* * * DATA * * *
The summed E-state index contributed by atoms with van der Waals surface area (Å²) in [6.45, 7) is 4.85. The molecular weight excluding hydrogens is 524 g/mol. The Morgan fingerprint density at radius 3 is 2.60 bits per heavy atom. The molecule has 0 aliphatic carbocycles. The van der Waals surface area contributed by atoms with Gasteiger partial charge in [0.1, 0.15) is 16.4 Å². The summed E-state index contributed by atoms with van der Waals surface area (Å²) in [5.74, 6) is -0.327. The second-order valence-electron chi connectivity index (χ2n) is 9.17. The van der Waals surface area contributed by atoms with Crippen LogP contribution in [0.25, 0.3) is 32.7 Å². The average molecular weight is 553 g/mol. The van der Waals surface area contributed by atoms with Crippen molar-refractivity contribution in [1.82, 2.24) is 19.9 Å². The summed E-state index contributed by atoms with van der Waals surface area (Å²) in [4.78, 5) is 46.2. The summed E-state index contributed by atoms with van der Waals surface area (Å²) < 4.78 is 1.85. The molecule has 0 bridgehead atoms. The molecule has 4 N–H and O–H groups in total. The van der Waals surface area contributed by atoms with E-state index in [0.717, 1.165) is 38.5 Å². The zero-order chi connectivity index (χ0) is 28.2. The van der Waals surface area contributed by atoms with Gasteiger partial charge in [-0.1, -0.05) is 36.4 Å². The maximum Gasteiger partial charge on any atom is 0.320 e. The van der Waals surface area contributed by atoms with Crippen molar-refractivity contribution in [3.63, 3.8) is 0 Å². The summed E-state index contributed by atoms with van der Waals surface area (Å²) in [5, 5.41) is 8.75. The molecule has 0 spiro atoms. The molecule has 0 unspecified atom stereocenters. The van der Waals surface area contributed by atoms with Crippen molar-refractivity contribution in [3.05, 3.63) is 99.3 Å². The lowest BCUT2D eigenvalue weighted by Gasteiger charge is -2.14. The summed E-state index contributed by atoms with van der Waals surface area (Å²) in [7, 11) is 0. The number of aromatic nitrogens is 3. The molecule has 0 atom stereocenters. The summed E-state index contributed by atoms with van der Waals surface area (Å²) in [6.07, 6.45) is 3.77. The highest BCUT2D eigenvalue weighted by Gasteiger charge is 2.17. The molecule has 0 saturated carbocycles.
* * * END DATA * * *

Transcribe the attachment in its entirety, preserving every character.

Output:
The summed E-state index contributed by atoms with van der Waals surface area (Å²) in [6.45, 7) is 4.85. The molecular weight excluding hydrogens is 524 g/mol. The Morgan fingerprint density at radius 3 is 2.60 bits per heavy atom. The molecule has 0 aliphatic carbocycles. The van der Waals surface area contributed by atoms with Gasteiger partial charge in [0.1, 0.15) is 16.4 Å². The summed E-state index contributed by atoms with van der Waals surface area (Å²) in [5.74, 6) is -0.327. The second-order valence-electron chi connectivity index (χ2n) is 9.17. The van der Waals surface area contributed by atoms with Crippen LogP contribution in [0.25, 0.3) is 32.7 Å². The average molecular weight is 553 g/mol. The van der Waals surface area contributed by atoms with Crippen molar-refractivity contribution in [1.82, 2.24) is 19.9 Å². The summed E-state index contributed by atoms with van der Waals surface area (Å²) in [4.78, 5) is 46.2. The summed E-state index contributed by atoms with van der Waals surface area (Å²) < 4.78 is 1.85. The molecule has 0 bridgehead atoms. The molecule has 4 N–H and O–H groups in total. The van der Waals surface area contributed by atoms with E-state index in [0.717, 1.165) is 38.5 Å². The zero-order chi connectivity index (χ0) is 28.2. The van der Waals surface area contributed by atoms with Gasteiger partial charge in [-0.1, -0.05) is 36.4 Å². The maximum Gasteiger partial charge on any atom is 0.320 e. The van der Waals surface area contributed by atoms with Crippen molar-refractivity contribution in [3.63, 3.8) is 0 Å². The summed E-state index contributed by atoms with van der Waals surface area (Å²) in [5, 5.41) is 8.75. The molecule has 0 spiro atoms. The molecule has 0 unspecified atom stereocenters. The van der Waals surface area contributed by atoms with Crippen molar-refractivity contribution in [3.05, 3.63) is 99.3 Å². The lowest BCUT2D eigenvalue weighted by Gasteiger charge is -2.14. The summed E-state index contributed by atoms with van der Waals surface area (Å²) in [7, 11) is 0. The number of aromatic nitrogens is 3. The molecule has 0 atom stereocenters. The summed E-state index contributed by atoms with van der Waals surface area (Å²) in [6.07, 6.45) is 3.77. The highest BCUT2D eigenvalue weighted by Gasteiger charge is 2.17. The molecule has 0 saturated carbocycles.